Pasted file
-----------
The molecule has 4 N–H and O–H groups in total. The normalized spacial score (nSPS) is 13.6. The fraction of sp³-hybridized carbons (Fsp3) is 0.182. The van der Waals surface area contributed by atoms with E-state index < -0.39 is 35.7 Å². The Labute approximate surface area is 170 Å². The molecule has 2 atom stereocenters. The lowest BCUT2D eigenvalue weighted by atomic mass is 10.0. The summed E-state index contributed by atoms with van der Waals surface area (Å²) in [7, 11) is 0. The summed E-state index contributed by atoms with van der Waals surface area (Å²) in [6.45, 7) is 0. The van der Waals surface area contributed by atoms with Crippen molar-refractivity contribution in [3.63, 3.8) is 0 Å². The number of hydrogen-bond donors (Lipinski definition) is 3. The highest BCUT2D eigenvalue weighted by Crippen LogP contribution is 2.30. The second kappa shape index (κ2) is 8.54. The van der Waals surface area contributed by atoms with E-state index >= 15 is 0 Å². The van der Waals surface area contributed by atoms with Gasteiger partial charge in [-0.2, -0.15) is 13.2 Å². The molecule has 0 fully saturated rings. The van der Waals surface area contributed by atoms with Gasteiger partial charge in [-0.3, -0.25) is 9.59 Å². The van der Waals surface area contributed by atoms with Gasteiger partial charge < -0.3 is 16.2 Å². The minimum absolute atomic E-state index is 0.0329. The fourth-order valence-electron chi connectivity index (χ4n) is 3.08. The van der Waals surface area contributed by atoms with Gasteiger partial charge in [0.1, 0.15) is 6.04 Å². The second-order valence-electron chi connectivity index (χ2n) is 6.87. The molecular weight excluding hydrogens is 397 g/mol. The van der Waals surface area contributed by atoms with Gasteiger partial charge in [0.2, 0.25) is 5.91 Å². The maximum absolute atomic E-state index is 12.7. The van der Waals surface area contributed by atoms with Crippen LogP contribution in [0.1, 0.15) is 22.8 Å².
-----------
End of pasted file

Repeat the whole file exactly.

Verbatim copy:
The molecule has 4 N–H and O–H groups in total. The normalized spacial score (nSPS) is 13.6. The fraction of sp³-hybridized carbons (Fsp3) is 0.182. The van der Waals surface area contributed by atoms with E-state index < -0.39 is 35.7 Å². The Labute approximate surface area is 170 Å². The molecule has 2 atom stereocenters. The lowest BCUT2D eigenvalue weighted by atomic mass is 10.0. The summed E-state index contributed by atoms with van der Waals surface area (Å²) in [7, 11) is 0. The summed E-state index contributed by atoms with van der Waals surface area (Å²) in [6.45, 7) is 0. The van der Waals surface area contributed by atoms with Crippen molar-refractivity contribution in [3.63, 3.8) is 0 Å². The number of hydrogen-bond donors (Lipinski definition) is 3. The highest BCUT2D eigenvalue weighted by Crippen LogP contribution is 2.30. The second kappa shape index (κ2) is 8.54. The van der Waals surface area contributed by atoms with E-state index >= 15 is 0 Å². The van der Waals surface area contributed by atoms with Gasteiger partial charge in [-0.2, -0.15) is 13.2 Å². The molecule has 0 fully saturated rings. The van der Waals surface area contributed by atoms with Gasteiger partial charge in [-0.3, -0.25) is 9.59 Å². The van der Waals surface area contributed by atoms with Gasteiger partial charge < -0.3 is 16.2 Å². The minimum absolute atomic E-state index is 0.0329. The fourth-order valence-electron chi connectivity index (χ4n) is 3.08. The van der Waals surface area contributed by atoms with Gasteiger partial charge in [0.1, 0.15) is 6.04 Å². The second-order valence-electron chi connectivity index (χ2n) is 6.87. The molecular weight excluding hydrogens is 397 g/mol. The van der Waals surface area contributed by atoms with Gasteiger partial charge in [0.2, 0.25) is 5.91 Å². The maximum absolute atomic E-state index is 12.7. The van der Waals surface area contributed by atoms with Crippen LogP contribution in [0.1, 0.15) is 22.8 Å².